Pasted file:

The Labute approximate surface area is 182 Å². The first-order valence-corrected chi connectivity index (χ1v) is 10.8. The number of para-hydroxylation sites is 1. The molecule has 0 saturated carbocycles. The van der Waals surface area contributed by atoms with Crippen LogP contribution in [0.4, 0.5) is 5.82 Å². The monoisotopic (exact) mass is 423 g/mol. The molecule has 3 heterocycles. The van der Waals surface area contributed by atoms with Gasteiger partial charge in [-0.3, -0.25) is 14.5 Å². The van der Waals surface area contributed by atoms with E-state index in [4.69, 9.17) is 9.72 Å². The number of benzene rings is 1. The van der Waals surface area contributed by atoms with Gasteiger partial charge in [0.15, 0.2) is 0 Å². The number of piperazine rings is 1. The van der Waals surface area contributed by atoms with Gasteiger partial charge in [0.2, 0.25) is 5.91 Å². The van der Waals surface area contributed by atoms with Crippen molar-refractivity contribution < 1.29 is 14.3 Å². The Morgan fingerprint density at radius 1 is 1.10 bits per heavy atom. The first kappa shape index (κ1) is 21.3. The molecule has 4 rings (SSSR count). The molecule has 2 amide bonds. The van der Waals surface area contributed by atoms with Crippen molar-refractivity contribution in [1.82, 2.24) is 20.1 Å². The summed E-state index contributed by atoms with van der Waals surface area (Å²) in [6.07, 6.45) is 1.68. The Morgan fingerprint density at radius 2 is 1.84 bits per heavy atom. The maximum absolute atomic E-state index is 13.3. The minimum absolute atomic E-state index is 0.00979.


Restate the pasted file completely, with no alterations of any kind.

The Labute approximate surface area is 182 Å². The first-order valence-corrected chi connectivity index (χ1v) is 10.8. The number of para-hydroxylation sites is 1. The molecule has 0 saturated carbocycles. The van der Waals surface area contributed by atoms with Crippen LogP contribution in [0.4, 0.5) is 5.82 Å². The monoisotopic (exact) mass is 423 g/mol. The molecule has 3 heterocycles. The van der Waals surface area contributed by atoms with Gasteiger partial charge in [-0.3, -0.25) is 14.5 Å². The van der Waals surface area contributed by atoms with E-state index in [4.69, 9.17) is 9.72 Å². The number of benzene rings is 1. The van der Waals surface area contributed by atoms with Gasteiger partial charge in [0.15, 0.2) is 0 Å². The number of piperazine rings is 1. The van der Waals surface area contributed by atoms with Gasteiger partial charge in [0.2, 0.25) is 5.91 Å². The van der Waals surface area contributed by atoms with Crippen molar-refractivity contribution < 1.29 is 14.3 Å². The Morgan fingerprint density at radius 1 is 1.10 bits per heavy atom. The first kappa shape index (κ1) is 21.3. The molecule has 4 rings (SSSR count). The molecule has 2 amide bonds. The van der Waals surface area contributed by atoms with Crippen molar-refractivity contribution in [1.82, 2.24) is 20.1 Å². The summed E-state index contributed by atoms with van der Waals surface area (Å²) in [6.07, 6.45) is 1.68. The Morgan fingerprint density at radius 2 is 1.84 bits per heavy atom. The maximum absolute atomic E-state index is 13.3. The minimum absolute atomic E-state index is 0.00979.